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In red knots, the limit upon long-term ballast intake rate goes up quadratically with increasing gizzard mass (Van Gils et al. 2003a). Here, we applied a gizzard mass of 9 g, which more or less represents the average gizzard mass found in red knots overwintering in Western Europe (Van Gils et al. 2003a, 2005a; Battley & Piersma 2004).

As a null-model, we included the case where foragers accepted each prey they encountered. In this so-called ‘no-selection model’ (NSM), diet composition (expressed as the relative contribution to the total amount of flesh mass consumed) simply depends on the encounter rate λi and the energetic contents ei of each prey type.

Because of the spatial heterogeneity in prey distribution within each study site, there will be some heterogeneity in diet selection as well. For this reason, we chose to analyse our benthos data at a spatial scale smaller than the scale of an entire site, and selected benthos samples that were collected within 500 m from a dropping sample as input into the different models. Thus, data from a maximum of nine nearest benthos sampling stations were used. Only available (i.e. accessible and ingestible; Zwarts & Blomert 1992) prey densities were used as input. Prey too large to be ingested were at least 15 mm long for Cerastoderma and at least 18 mm long for Macoma (Piersma et al. 1993a). Density, DMshell and AFDMflesh were consequently averaged per prey type (i.e. by species-specific 1-mm length classes) around each dropping sample. Therefore, the predictions were made specific for each dropping sample.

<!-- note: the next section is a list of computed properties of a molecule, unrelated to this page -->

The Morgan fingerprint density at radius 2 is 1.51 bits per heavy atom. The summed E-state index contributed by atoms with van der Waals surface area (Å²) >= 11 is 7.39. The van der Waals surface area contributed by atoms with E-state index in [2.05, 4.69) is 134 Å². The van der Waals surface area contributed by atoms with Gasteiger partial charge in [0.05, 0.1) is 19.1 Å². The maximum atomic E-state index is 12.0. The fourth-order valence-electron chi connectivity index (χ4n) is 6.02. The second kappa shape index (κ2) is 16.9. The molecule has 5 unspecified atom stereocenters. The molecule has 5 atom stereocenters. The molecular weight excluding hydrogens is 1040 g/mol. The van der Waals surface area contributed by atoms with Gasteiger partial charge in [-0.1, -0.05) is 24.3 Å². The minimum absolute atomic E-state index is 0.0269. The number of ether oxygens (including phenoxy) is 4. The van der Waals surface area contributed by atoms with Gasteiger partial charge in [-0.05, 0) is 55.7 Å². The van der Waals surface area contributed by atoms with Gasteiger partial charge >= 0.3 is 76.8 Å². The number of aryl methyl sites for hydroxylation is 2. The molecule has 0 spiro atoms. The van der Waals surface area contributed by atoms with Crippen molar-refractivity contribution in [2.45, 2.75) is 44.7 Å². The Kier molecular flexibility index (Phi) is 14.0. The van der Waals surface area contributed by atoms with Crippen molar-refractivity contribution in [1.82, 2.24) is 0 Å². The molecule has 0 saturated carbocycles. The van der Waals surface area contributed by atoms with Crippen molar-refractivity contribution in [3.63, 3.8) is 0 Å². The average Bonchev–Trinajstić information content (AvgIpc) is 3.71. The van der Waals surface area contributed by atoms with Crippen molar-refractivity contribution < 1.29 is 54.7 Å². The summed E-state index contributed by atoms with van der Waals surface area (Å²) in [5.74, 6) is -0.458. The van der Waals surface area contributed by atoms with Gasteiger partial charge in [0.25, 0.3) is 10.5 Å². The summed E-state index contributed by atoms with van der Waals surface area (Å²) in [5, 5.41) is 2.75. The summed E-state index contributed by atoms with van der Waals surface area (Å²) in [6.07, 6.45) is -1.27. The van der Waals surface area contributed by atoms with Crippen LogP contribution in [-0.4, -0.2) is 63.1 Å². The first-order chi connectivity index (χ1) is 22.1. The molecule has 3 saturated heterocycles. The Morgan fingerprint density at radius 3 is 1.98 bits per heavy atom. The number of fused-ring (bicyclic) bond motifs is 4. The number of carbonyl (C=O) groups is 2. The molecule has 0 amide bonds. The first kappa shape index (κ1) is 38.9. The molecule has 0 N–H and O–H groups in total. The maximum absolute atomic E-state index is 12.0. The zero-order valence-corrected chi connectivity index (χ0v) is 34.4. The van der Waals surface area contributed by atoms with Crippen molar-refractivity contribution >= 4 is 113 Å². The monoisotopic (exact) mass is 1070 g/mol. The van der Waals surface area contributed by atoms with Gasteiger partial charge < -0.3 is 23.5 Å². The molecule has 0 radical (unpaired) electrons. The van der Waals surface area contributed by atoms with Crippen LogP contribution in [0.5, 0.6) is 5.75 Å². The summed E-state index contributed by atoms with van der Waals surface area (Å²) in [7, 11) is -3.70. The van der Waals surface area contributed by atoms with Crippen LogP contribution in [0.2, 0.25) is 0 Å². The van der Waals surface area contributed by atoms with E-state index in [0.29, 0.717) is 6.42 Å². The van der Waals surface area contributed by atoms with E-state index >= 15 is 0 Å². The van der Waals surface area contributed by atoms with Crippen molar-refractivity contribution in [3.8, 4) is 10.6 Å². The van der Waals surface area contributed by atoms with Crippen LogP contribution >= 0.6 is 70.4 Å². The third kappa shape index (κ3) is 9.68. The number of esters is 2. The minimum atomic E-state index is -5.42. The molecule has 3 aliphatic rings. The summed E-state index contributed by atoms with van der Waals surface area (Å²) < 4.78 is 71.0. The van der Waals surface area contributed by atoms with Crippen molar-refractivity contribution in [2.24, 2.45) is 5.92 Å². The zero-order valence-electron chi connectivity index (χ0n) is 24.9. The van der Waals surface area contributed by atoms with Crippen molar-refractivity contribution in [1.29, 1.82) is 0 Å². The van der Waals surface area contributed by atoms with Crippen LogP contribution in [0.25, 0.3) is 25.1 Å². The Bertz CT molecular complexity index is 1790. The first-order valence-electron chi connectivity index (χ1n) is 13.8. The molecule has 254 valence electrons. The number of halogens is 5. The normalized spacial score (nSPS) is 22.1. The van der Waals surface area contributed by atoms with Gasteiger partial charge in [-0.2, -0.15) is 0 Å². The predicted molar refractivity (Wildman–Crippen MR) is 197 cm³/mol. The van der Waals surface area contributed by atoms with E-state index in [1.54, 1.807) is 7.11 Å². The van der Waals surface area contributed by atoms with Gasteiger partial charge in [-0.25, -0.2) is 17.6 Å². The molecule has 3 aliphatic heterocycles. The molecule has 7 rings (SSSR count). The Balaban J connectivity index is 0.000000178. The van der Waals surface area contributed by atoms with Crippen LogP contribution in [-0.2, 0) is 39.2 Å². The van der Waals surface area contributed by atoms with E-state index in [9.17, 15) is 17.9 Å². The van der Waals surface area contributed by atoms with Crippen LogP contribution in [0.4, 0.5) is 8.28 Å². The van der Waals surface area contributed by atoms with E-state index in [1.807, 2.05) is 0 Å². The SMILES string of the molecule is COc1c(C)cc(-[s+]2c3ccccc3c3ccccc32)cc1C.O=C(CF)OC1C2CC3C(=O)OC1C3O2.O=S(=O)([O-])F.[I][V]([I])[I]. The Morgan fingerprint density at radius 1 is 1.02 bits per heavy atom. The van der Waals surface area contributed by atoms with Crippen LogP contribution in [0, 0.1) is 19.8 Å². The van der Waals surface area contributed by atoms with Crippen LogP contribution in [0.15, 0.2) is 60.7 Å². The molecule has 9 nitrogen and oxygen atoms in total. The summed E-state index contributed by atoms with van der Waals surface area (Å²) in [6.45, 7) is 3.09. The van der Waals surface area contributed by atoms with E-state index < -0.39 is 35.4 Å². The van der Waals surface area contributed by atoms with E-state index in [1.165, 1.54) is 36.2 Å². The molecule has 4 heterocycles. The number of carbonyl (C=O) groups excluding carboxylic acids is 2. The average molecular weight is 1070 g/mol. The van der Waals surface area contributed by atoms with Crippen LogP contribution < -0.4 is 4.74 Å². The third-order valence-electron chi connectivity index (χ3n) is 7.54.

To test the goodness of fit of predictions to observations for each observation, we calculated the Euclidian distance across the three main prey species as (equivalent to the ‘root mean-squared deviation’ method proposed by Kobayashi & Salam 2000):

  • image( (eqn 2))

where Cer is the proportion of AFDMflesh in the diet observed (obs) or predicted (pred) for Cerastoderma edule, Hyd denotes Hydrobia ulvae and Mac denotes Macoma balthica. Note that we only concentrated on these three species as they made up 98% of the average diet, except for the Oléron site, where M. balthica was replaced by Scrobicularidae (as values for searching efficiency and handling times were not available for Scrobicularidae, we assumed them to be similar to the values in the more or less similarly shaped M. balthica). Euclidian distances were log-transformed to normalize them before testing the goodness of fit between models by paired t-tests.

We compared the long-term energy intake rates predicted by the three models, i.e. a situation in which the long-term energy intake rate is constrained by the specific limit (called C; Fig. 3) upon long-term ballast intake rate set by a 9-g gizzard. Thus, in those cases where a CM-diet or an NSM-diet would lead to a digestive constraint, the actual long-term energy intake rate (asterisks in Fig. 3) equals the ‘unconstrained’ long-term energy intake rate (small triangles in Fig. 3) multiplied by the ratio between C and the ‘unconstrained’ long-term ballast intake rate (this ratio thus represents the proportion of time that CM- and NSM-foragers can devote to active foraging; the rest of their time is lost to digestive breaks).